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Re: My 4th Brie
« Reply #22 on: August 09, 2013, 05:56:35 PM »
Just an update.  Ripened all the way through now, and gets quite runny at room temp.  Just a slight bitterness around the rind but not unpleasant.  Quite nice actually.  Will try and get a photo next piece, as this one seems to be disappearing fairly quickly.  That's a good sign.

- Jeff
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Offline Smurfmacaw

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Re: My 4th Brie
« Reply #23 on: August 09, 2013, 06:42:58 PM »
Great job!  I think the problem for hobbyist cheese makers is the inability to exactly duplicate every little thing, so it's hard to determine when exactly a bloomy rind is ripened perfectly by time alone.  I'm sure there are folks that can tell just by touching it the stage of ripeness......  I do really enjoy this type of cheese though just because of the interesting transformations that take place.  Oh yeah, and the cheese tastes really good too.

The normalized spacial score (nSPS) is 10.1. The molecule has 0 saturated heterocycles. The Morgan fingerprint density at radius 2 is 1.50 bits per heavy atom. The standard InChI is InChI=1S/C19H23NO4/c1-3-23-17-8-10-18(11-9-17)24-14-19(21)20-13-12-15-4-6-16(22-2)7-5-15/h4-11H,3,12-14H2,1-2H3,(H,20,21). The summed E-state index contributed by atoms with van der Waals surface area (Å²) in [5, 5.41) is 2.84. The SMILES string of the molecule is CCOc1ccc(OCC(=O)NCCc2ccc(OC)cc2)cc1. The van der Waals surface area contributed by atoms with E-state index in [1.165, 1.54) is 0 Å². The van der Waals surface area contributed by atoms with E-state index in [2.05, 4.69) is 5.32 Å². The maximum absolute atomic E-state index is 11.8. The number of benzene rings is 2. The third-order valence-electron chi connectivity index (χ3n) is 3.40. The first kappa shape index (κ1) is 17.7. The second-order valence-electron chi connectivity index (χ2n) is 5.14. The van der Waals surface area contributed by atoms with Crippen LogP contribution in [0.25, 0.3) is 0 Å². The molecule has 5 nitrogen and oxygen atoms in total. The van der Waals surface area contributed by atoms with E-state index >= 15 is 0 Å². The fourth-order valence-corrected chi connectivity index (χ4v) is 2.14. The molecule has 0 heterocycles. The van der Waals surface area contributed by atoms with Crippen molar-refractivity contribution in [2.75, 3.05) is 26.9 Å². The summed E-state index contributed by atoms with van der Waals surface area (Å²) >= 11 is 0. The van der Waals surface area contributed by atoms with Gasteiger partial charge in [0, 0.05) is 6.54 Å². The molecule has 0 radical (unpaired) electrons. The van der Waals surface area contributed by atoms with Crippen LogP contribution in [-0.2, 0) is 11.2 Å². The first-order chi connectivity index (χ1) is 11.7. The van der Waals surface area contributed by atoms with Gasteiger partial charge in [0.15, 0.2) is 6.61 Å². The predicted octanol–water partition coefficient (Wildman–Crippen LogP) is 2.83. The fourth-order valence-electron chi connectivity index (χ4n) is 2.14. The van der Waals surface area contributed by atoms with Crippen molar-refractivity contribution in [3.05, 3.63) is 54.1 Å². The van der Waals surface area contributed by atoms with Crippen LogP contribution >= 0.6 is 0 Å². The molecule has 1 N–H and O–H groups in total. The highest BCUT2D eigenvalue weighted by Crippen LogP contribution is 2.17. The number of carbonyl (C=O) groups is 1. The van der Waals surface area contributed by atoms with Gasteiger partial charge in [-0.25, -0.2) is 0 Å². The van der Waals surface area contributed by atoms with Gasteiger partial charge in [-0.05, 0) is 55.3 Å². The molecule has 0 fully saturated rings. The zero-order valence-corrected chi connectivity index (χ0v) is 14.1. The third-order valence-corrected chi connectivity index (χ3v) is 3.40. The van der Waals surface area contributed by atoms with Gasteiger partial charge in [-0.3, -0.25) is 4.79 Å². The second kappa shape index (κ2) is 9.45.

Offline george (MaryJ)

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Re: My 4th Brie
« Reply #24 on: August 10, 2013, 05:30:27 AM »
I thought cams/bries wouldn't continue to ripen once cut?  How are you achieving this amazing feat, Jeff?  Is it because it's already so thin that it doesn't take much?  Inquiring minds want to know ...  ;)
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Offline Boofer

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Re: My 4th Brie
« Reply #25 on: August 10, 2013, 10:01:09 AM »